North Beach: An Italian American Neighborhood?

While I was sitting at a cafe in North Beach, I started to wonder what makes something ‘Italian’.

North Beach

While I was sitting at a cafe in North Beach, I started to wonder what makes something ‘Italian’

Several months ago I was given a ride from an Italian woman who lives part time with her husband in a small town in Istria, but who works in a hospital in Trieste. As we made our way to the train station, one of us mentioned that the Chinese were investing in this or that feature of the city, probably the harbor; it is funny that it was one of those seamless conversations where you can’t remember who said what. In any case, she said that it seemed that Italians did not own anything anymore, even in their own country. I do remember clearly that it was she who said this. Of course, it was an exaggeration that she made for rhetorical effect, and it was well done because she made her point.

Another time a few years ago, I was on a walking tour of a small town in Le Marche, one of those impromptu, meet a guy on the street kind of happenings that occur only in very special places, and so which are quite frequent in Italy. We went here and there to places that he knew: small museums, local shops, various streets that had or used to have concentrations of one trade or another. We got to talking about shoes, and he told my friends and me how Italian shoe factories now employ mostly immigrants, at least to do most of the actual manufacturing, and there is a consensus that immigrants from some countries are better than others, for a variety of reasons.

We ended up in a local bar where we tasted the local liqueur that pretty much blew the top of my head off. I was surprised that my friends, who were Italian, seemed as delighted and surprised by this man’s hospitality as I was, but as is so often the case, they acted as if they were as much a stranger in this place as I was, not being from Le Marche but from another region. In many important ways, it still seems like being from ‘Italy’ really does not mean anything in the sense that as a scale of cultural identity, it still does not seem to carry much meaning, or is at least easily overridden by whatever the local culture of a place is.

Both of these experiences came to mind as I sat at a cafe in North Beach, which is the historic and still somewhat contemporary Italian American neighborhood of San Francisco, the city in which I was born and raised (or at least in the general area) and where I lived and worked for many years (this being literally true). I was wondering what makes something ‘Italian’. There is tradition, of course, the familiar trinity of pizza, cappuccino and gelato that is now a cliche, in the same way that Vivaldi’s Suite for Four Seasons is a cliche, which is a real shame, because it is a masterpiece, as are the comestible items. I then thought that if those shoes that were made in the factory in that town in Le Marche were in fact cut and stitched together by an immigrant, so not by someone who was in carne ed ossa an ‘Italian’, were they — and here I mean the shoes — Italian? What really does Made in Italy mean if it does not also mean Made by Italians?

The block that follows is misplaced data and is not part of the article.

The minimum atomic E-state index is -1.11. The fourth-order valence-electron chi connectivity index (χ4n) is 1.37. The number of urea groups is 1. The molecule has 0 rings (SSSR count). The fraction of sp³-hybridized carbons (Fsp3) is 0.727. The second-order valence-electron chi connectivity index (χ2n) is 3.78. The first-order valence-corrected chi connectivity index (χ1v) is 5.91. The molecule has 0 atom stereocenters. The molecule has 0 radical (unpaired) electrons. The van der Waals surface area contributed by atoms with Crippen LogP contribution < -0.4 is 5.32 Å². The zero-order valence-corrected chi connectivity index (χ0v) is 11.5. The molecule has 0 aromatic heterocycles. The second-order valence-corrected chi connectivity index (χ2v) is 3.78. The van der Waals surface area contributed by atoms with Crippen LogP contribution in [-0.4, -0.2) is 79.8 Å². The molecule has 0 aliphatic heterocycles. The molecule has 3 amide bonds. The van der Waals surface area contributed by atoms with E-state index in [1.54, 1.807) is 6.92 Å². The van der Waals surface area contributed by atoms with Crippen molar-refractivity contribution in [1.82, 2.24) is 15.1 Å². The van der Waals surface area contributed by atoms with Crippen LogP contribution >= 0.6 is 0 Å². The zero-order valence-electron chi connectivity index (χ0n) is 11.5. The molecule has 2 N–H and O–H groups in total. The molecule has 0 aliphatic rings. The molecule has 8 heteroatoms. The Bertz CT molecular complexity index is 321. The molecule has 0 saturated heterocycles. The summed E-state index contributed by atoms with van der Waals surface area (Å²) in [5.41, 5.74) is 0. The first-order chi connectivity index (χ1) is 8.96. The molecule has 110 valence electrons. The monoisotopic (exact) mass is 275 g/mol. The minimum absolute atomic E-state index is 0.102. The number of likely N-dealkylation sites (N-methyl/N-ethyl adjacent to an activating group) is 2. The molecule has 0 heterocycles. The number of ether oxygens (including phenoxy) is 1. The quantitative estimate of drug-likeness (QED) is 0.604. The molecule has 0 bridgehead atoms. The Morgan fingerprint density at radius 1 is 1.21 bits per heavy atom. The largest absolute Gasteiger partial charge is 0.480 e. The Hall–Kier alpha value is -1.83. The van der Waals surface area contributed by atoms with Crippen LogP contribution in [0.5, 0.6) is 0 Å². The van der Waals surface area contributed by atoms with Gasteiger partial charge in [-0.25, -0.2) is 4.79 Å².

I suppose it does not matter. Tradition, in this case a shoe making tradition, can still be Italian even if in fact it is made by someone who was born in another country. These things can be learned, and many immigrants learn these trades very well. In learning this trade, in acquiring these skills, do they also become Italian? Such a question probably will always remain academic, because how would one begin to measure italianità in the sense in which I use it here?

My Italian friends and colleagues routinely turn their noses up at Italian restaurants when they are in the United States, because in the past they have always left them feeling deluded and disappointed by the odd flavors, grotesque proportions and strange pairings they encounter. It is much better for them to go to, say, a Japanese American restaurant, where they will not notice the same problems, unless a Japanese colleague accompanies them and points out what horrors they are missing. Being Italian and not Japanese, they at least do not suffer viscerally in these situations.

I once took such a delegation, composed of Italian, French and Japanese colleagues, to a popular spot in this same North Beach that is known for its hamburgers. I acquiesced to this request, happy to have been spared the responsibility for making one more decision. I had absolutely no enthusiasm whatsoever for this place let alone this type of cuisine — let’s call it American Diner — but it was what they wanted and so I went along. The hamburgers arrived for all of us except me, because I don’t eat meat, and the Japanese man, who elegantly contented himself with water and conversation.

When all of the hamburgers arrived, all of the Europeans shocked me by tucking into their hamburgers with a knife and fork. I immediately told them that they had to pick it up with their hands and bite into it since no one, at least no American, ever ate a hamburger with a knife and fork. It just was not done. They protested and persisted. I threatened to leave. They still did not change. And so it went, with the conversation now dedicated to anthropological and historical theories as to why Americans can fit such big pieces of food into their mouths but Europeans cannot.

This piece is a bit of a ramble, composed of a series of vignettes, but I think you can understand that point I am making. Culture is a fickle thing, a mix of identities and habits and assumptions and practices that sometimes survive a shift from one place to another, or from one person to another, but just as often or more often fall and tumble and deflate and deform whenever anyone tries to move them.

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